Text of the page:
The More the Merrier

Name something besides celebrity status that the following couples have in common: Rhea Durham and Mark Wahlberg, Tory Spelling and Dean McDermott, and Victoria and David Beckham. Bingo! They each have a brood of 4 kids. Whatsup with large families?

A Big Brood

I just got another birth announcement from a lovely couple in my practice. Love hearing the news every time it happens. But this couple is a tad different. They had 5 children and then he had a vasectomy. Five years later, they wanted more children and he had a vasectomy reversal by his vasectomist, but it failed. He saw me and I repeated the procedure and it worked. And apparently it has worked quite well…the announcement they sent was for their 4th child…after the reversal!

Super Size

In a “two-kid country” like ours, super sized families are a source of fascination–and always have been. Witness new reality shows like “19 Kids and Counting” and “Jon and Kate Plus 8,” or older shows like “Eight is Enough” or “The Brady Bunch.” And don’t forget that classic movie “Cheaper by the Dozen.” I’m sure you’re too young to remember, but did you know that after WWII, in the 1950s, American women had an average of 4 kids? It’s also been known for years that big broods run in families: women who have lots of sibs tend to have lots of kids. Honestly, large families are as American as apple pie.

Megafamily Truths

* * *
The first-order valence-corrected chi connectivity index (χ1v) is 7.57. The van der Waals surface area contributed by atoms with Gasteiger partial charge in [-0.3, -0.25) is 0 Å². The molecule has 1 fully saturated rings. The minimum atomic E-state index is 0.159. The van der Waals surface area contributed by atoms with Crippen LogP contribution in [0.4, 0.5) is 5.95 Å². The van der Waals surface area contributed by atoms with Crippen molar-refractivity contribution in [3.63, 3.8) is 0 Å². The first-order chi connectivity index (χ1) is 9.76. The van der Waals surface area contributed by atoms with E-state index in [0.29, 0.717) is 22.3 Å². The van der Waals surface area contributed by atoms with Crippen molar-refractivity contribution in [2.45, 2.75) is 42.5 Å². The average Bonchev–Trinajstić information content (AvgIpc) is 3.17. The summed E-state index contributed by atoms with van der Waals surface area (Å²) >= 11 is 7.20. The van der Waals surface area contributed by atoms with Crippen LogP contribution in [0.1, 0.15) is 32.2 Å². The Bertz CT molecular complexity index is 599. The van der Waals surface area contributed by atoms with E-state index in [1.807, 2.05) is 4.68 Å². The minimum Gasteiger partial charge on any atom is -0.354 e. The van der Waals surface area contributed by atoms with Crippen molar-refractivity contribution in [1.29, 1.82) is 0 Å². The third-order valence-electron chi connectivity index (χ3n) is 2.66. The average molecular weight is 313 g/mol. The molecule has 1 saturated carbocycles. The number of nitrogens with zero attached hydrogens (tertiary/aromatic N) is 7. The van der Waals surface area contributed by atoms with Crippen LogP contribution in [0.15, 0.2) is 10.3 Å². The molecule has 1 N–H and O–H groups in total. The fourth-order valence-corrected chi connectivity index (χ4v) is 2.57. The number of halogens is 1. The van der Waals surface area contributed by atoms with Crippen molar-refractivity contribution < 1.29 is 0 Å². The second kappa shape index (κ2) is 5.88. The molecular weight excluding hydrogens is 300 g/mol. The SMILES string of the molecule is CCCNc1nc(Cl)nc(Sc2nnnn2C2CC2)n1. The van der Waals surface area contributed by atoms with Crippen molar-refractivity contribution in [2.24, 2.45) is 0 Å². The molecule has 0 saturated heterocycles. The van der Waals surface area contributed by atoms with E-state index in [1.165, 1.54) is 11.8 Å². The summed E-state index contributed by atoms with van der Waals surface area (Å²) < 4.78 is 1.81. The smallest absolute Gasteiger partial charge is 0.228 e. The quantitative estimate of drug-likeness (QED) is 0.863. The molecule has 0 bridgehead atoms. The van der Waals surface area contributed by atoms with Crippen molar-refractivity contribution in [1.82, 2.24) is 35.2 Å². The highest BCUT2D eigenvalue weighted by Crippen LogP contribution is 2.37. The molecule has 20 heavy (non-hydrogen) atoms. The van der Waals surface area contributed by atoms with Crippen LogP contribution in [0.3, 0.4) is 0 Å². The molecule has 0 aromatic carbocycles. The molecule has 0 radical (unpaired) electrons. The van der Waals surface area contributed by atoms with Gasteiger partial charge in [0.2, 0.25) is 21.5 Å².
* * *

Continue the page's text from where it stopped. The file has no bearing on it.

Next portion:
Knowing how incredibly fun loving and laid back the parents of large families can be, I spent some time researching how they make it work. Here’s what I found:

  • “Parenthood goes more smoothly with experience: Going from no kids to one kid is the hardest transition. By the time the fourth came around, it was like, ‘Welcome to the family.’”
  • “Everywhere I look I see someone I love.”
  • “Spending time with kids happens, but hovering does not.”
  • “Children are a kind of wealth, just not the kind of wealth our society tends to focus on.”
  • “Other people have things, we have children.”
  • “You don’t have to be wealthy to raise lots of kids — you just have to redefine what’s really necessary.”
  • “Smaller house, older cars, and fewer fancy vacations. Lots of camping.”
  • “Large families are some of the greenest families.” Hand me downs are big.”
  • “Lifestyles are expensive, kids are not.”

As I have witnessed through half their family building spree, my couple-that-could (and did) are happier and more fulfilled than ever. Maybe there really is peace in chaos. And maybe there is stability in disorder. And beauty, and fulfillment. Lesson learned.